Anyone familiar with this blog knows that I’m not a fan of government. Part of this stems from a study of human nature. People are just better stewards of their own money and liberties than they are with others. Expecting bureaucrats to treat tax money as if it’s their own money, or to treat the laws and regulations they promulgate as if they’re only going to be enforced against themselves and their families, is expecting way too much. Human beings never have, and never will, roll like that.
But part of my distaste for government also stems from personal experience. For twenty-one years I worked for a municipal highway department on Long Island. So I saw up close and personal how “public servants” treated the taxpayers. And believe me, it wasn’t pretty. My guess is that our municipality gave the taxpayers fifty cents worth of service for every tax dollar they surrendered to us.
So what accounted for this dismal service? In a word, management. Management—the politicians and commissioners who ran my municipality—was far more concerned with staying in power and rewarding its political backers than with providing the taxpayers with excellent service at a reasonable cost.
This indictment of my former bosses isn’t made lightly. Most of the commissioners I knew or worked for were basically good, decent people. And I don’t want to think ill of them. But they did have feet of clay, and they did embrace two workplace norms that obliterated any chance we had of becoming the New England Patriots of municipal government: the culture of sloth and the culture of tribute. Let me explain.
Culture of Sloth
For three years during my government career, I worked as the foreman of a road crew. Yes, I was once the ringleader of the greatest affront to taxpayer sensibilities ever conceived: the sight of four or five guys standing around while one poor schlub shoveled asphalt or worked the jackhammer.
I wish I could claim that the greatest affront to taxpayer sensibilities ever conceived was a myth, that road crews really weren’t accomplished at the art of goldbricking. But sadly I can’t. We were a disgrace. In fact, to give you an idea of just how disgraceful we were, I would like to recount how our typical day of “work” unfolded. Be forewarned, groovy freedomist. What you’re about to read is not for the faint of heart.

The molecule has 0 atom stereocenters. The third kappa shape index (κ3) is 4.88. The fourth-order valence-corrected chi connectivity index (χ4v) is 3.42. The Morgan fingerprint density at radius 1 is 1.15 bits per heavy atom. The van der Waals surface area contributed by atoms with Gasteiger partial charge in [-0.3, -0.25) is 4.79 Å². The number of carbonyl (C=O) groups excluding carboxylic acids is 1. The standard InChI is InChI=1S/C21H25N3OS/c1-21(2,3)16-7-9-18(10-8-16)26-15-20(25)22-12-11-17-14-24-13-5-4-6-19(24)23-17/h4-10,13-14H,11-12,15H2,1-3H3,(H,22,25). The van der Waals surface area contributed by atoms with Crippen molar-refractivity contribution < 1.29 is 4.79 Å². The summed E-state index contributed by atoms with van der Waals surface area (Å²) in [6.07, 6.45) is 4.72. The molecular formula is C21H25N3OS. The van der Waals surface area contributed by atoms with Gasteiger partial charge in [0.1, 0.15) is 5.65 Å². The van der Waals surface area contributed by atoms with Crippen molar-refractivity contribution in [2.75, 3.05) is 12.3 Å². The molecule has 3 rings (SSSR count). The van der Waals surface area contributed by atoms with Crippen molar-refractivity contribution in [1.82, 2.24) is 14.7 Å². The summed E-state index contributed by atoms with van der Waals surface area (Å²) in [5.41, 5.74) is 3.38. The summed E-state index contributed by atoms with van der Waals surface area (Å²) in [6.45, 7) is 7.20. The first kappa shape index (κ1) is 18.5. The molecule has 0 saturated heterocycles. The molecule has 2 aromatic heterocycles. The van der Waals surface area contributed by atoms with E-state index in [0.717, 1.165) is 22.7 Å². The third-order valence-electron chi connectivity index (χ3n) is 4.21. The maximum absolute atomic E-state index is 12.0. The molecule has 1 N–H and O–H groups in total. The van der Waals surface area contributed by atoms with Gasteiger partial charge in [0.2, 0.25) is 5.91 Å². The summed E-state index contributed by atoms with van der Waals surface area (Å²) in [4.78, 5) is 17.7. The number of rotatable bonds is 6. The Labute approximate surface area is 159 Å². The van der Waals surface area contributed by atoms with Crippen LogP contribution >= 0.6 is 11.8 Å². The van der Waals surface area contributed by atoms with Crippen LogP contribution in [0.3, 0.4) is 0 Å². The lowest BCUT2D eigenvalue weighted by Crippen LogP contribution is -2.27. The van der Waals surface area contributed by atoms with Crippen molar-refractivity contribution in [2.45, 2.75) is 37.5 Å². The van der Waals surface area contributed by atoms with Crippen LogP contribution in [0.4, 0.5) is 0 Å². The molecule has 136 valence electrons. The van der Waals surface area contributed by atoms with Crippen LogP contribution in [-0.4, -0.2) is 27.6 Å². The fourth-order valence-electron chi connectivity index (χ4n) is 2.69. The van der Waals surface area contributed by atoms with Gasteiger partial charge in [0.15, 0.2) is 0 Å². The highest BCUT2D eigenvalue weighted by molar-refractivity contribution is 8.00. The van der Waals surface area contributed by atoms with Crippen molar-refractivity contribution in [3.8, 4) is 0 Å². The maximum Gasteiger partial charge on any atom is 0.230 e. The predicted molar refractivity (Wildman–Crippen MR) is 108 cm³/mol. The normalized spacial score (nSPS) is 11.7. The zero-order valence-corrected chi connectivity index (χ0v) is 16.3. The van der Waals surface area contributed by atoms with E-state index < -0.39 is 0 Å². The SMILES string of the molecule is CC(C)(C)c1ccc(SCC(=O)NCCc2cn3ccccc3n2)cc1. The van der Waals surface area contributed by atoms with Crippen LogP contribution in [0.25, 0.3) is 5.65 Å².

- 7:00-7:30 am: I would meet the crew in the shape-up room and tell them what the day’s assignment was. I would also tell each crew member what his role would be in completing the day’s assignment. And every day I performed this ritual, there was much “gnashing of the teeth.” No one ever seemed excited about the opportunity to “serve” the public.
- 7:30-9:00 am: Everyone in the crew, including me, would have an hour and a half to get breakfast, gather the tools, equipment, and materials necessary for the day’s assignment, and get to the job site.
- 9:00-12:00 pm: This was the time allocated to carry out the day’s assignment. On most occasions, we finished the day’s assignment around 11:00 am. Very rarely did we actually labor for three whole hours. And it was even rarer for us to labor beyond three hours. On those extremely rare occasions where we toiled into the afternoon, there was much consternation in the crew. Hell hath no fury like a bureaucrat deprived of on-the-clock leisure.
- 12:00-2:30 pm: The crew’s job at this point was to get lunch and stay out of trouble. And by “stay out of trouble,”I don’t mean to suggest that management was concerned about the public’s safety. (The guys in the field had many shortcomings. But few if any were thugs.) No, management was more concerned about hiding our culture of sloth from the public. The last thing it needed was a citizen videotaping a highway employee sleeping in his truck for three hours. So I and my fellow foremen always coached the guys to keep moving, to never park at some location for more than a half hour. It was one thing to be slothful; it was quite another thing to flaunt it.
- 2:30-3:00 pm: The last thirty minutes of our work day was dedicated to returning to the yard and putting away whatever tools and equipment we removed from the yard to complete the day’s assignment.
My goal here, of course, is not to pick on my municipality’s road crews. They were no more slothful than the people who manned my municipality’s office cubicles. But because road crews had a far more regimented workday, it was easier to document the culture of sloth by focusing on them.
The real question for us is not why my co-workers and I worked so little. We merely adjusted our efforts to meet expectations. If management demanded eight hours of rigorous effort, we would have worked our asses off. No, the real question is why management set such a low bar. In what way did management benefit from having a lazy, uncaring workforce? Could it be that one man’s culture of sloth is another man’s gold?
Culture of Tribute
The best book I ever read on government was called Plunkitt of Tammany Hall. George Washington Plunkitt was a ward boss in Tammany Hall during the early 1900s. Tammany Hall, in turn, was a political machine that basically ran New York City politics from the 1790s up until the 1960s. And of all the marvelous insights Plunkitt provides in this political science gem, the following is his best.